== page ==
For my money, James Runcie makes an excellent point in his final two pars about the general weight of expectation parents place on their children. Even the most laissez faire mother or father just wants their children “to be happy”. But this in itself can be a burden, an expectation which the child shoulders throughout their life. Runcie suggests children, as they grow up, should be treated as people and allowed to set their own levels of expectation and disappointment rather than inherit your own.

This reminds me of my own cynical reaction years ago to reading something by a (young, new) mother writing of her children that she only wanted them to grow up happy and not addicted to drugs. Show me someone who’s truly happy and not addicted to drugs, where your definition of drugs includes caffeine, nicotine and alcohol. The notion of perfect happiness is one of the biggest perversions and distractions of our time. I’m with the “good enough” school of thought on this, as with most things.

Happy Monday.

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Who do you want your child to be?

David Baddiel and brother in BBC 2's Horizon. BBC

Perhaps consciously playing on the title Who Do You Think You Are? which has also featured comedian David Baddiel in a serious role, last night’s Horizon saw Baddiel investigating the British education system and asking whether it can maximise both a child’s intellectual potential and their happiness at the same time.

A worthy question and one that anyone with children, particularly those starting out on the great education experiment, would love to know the answer to. Baddiel’s own kids are seven and four.

There was lots in this programme to love and little to hate. Love or hate the technique, but celebrity is the perfect way into this kind of subject. We got some of Baddiel’s own story – his mixed experiences of school (he did well but “hated” it); his spell in hospital as a confused teenager; his progression to Cambridge and his fear of the nine-to-five work ethic which presumably led him to become a stand-up comedian.

We also met Baddiel’s brother, who remembers consistently being in the bottom sixth of the class at primary school and is these days a taxi driver in New York after an apparently chequered working history. We even got to meet Baddiel’s father, who Baddiel remembers saying the choice of English and History A’ Levels was “a waste of a brain”. Now in his 70s or 80s, Baddiel’s father admits he was being “unkind”. Ah, the differences between intention, perception and the passage of 30-odd years.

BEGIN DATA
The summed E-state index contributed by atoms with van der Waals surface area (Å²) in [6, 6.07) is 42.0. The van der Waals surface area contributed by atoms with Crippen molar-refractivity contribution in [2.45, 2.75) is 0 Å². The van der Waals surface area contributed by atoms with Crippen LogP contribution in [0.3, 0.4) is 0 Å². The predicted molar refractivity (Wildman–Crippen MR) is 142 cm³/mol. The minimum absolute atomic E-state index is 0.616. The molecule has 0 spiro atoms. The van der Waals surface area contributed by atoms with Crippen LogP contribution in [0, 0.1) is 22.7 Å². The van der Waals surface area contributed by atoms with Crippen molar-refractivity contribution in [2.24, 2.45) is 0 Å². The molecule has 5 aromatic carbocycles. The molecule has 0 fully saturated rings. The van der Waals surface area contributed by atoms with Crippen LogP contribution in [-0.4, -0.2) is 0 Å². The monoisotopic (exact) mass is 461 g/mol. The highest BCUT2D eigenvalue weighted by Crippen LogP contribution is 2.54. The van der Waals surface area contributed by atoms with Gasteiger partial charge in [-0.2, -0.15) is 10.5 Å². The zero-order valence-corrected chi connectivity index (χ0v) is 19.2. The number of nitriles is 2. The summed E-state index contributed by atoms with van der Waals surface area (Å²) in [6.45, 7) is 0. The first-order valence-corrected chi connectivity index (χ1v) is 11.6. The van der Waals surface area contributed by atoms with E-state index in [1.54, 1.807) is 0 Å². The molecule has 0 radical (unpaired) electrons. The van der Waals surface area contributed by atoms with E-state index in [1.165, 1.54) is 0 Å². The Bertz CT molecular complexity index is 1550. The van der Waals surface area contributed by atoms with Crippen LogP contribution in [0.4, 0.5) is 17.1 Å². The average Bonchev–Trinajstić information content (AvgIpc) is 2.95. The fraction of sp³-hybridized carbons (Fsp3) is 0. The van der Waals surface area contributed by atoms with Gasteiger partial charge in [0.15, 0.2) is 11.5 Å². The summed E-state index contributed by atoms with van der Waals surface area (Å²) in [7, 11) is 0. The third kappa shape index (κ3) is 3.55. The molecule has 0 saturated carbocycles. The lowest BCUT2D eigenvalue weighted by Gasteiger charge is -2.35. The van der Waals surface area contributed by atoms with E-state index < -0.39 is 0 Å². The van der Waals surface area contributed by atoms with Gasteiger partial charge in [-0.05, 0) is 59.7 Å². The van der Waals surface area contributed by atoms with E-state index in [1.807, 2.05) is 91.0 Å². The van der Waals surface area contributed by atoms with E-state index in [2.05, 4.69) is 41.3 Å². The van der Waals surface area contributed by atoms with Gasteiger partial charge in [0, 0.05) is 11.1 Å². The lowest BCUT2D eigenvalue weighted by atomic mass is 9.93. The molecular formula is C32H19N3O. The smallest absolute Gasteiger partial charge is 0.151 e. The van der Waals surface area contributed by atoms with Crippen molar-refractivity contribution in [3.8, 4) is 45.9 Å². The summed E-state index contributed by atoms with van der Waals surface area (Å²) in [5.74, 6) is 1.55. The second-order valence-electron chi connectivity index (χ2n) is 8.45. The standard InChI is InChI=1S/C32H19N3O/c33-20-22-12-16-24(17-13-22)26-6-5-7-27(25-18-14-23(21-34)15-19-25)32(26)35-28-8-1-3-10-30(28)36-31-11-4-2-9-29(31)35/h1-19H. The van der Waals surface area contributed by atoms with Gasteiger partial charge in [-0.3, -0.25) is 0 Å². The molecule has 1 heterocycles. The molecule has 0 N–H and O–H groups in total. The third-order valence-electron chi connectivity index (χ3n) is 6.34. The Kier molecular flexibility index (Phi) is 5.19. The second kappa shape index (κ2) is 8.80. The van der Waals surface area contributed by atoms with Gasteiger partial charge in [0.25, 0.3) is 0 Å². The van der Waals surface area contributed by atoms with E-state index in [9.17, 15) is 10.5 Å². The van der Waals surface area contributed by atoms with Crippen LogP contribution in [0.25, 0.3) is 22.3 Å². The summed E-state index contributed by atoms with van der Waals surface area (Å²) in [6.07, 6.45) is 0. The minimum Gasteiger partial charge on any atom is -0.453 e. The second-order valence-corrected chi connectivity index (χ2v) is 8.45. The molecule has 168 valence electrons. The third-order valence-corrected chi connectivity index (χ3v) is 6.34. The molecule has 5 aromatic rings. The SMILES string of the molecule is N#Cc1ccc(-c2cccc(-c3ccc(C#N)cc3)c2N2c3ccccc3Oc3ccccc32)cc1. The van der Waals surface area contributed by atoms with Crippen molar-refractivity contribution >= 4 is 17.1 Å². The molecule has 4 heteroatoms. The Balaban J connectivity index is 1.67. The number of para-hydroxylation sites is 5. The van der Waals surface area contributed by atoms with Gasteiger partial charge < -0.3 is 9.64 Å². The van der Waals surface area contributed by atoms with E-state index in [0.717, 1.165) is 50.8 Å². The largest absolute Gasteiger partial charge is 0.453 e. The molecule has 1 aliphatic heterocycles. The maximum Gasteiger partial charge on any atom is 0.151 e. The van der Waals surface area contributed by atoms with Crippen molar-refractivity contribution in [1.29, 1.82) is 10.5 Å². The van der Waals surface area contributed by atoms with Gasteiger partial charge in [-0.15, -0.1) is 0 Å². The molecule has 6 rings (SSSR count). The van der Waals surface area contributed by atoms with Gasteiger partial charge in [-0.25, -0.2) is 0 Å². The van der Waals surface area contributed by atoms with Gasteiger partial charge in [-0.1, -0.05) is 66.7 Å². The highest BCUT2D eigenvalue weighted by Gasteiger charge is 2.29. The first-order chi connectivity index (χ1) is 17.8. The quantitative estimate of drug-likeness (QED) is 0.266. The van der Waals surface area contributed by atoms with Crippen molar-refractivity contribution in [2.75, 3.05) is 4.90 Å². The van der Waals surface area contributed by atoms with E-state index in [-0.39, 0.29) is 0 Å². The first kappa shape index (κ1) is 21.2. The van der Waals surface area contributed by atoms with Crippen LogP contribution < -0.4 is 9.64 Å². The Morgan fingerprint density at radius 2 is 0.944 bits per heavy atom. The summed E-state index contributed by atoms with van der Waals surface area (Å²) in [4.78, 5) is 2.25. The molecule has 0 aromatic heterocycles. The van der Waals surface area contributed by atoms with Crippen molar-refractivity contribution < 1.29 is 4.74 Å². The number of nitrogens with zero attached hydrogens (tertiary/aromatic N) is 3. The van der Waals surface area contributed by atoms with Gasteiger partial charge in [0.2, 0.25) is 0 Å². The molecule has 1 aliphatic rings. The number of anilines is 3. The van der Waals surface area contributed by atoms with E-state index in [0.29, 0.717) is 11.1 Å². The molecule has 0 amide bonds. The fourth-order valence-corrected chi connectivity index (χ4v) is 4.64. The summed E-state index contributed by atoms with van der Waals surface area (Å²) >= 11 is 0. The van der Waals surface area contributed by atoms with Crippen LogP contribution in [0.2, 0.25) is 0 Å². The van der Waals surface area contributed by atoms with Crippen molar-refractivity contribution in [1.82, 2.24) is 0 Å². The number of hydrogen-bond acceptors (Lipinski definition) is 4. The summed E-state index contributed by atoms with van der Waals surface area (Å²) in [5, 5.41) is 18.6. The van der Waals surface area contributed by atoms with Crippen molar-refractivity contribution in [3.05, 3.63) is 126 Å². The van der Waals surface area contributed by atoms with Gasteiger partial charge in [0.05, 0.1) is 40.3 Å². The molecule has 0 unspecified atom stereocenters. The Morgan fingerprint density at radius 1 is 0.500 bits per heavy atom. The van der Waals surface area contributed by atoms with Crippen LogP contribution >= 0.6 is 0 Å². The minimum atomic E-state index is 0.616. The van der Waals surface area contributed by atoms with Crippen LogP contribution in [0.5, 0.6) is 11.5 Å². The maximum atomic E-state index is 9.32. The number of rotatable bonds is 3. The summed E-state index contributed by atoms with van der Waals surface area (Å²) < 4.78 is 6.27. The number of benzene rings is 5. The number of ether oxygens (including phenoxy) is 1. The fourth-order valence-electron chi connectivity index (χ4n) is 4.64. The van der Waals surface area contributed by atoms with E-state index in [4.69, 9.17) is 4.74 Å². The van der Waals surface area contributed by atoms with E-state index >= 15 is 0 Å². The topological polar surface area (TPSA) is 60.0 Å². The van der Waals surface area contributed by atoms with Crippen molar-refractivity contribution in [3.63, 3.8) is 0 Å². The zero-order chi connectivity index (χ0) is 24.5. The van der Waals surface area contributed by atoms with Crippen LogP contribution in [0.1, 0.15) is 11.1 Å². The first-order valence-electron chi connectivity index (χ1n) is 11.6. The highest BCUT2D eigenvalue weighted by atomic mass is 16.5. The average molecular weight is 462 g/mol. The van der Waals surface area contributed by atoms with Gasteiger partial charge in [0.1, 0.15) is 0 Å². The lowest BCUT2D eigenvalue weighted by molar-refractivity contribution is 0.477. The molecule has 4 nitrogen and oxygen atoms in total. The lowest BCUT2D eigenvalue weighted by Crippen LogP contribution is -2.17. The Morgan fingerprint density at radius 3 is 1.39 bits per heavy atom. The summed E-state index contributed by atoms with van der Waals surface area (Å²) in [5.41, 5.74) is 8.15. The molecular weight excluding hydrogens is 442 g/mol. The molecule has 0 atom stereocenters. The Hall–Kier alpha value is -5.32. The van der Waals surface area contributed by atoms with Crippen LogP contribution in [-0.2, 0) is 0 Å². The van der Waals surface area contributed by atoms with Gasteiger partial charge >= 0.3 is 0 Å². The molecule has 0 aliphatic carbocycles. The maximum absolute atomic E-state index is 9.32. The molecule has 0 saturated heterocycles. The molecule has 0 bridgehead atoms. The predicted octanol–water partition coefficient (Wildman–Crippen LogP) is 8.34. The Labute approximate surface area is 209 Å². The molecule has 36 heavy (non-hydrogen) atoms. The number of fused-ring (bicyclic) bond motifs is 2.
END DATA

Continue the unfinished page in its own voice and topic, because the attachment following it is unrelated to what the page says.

There was science as well as personal anecdote. The loving repetition of a 1970s Stanford University experiment in which a four-year-old child is given four marshamallows with the promise of more if he or she can resist eating any of them for a full 10 minutes. The child is then left alone for that time and must devise distracting strategies in order to resist the immediate temptation of the marshamallows on the table. Subsequent research has shown that those who did resist the sweets did better at school than those who crumbled, were ill less often and were even less likely to divorce as adults.

I love this sort of stuff. Just like I loved the idea that kids shown how to solve a puzzle tend to give up earlier on problems than children who are left alone to play with the puzzle, who tend to be more flexible and creative in their solutions. This plays well to the faint air of neglect in all my parenting. I like to give the kids some freedom and they’ll thank me for it in the end.

The killer finding, though, was that you can spoil your child’s chances of academic and presumably life success with just three words. “You’re so clever.” (Forget the ellipse of you and are. Pointing that out is not big or clever.) Baddiel didn’t say so on camera but he must join me in thinking oh god, here’s yet another ‘DONT’ for the angsty, guilt-ridden, liberal-minded parent who just wants their kids to be happy.

These days it’s all about being specific in your praise. Baddiel’s answer to his daughter’s full marks at a spellin test is to say something like “You must have worked really hard for that.” Mine is to say “Great work on the spelling. Now set the table for tea, why don’t you?”

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Monty Hall’s Great Escape

Monty Halls' Great Escape. BBC

Nice idea for a programme: ex-Royal Marine and expert diver Monty Halls spends six months on the remote Scottish west coast. But this Sunday night BBC 2 show is, from my viewing of episode three, very badly made.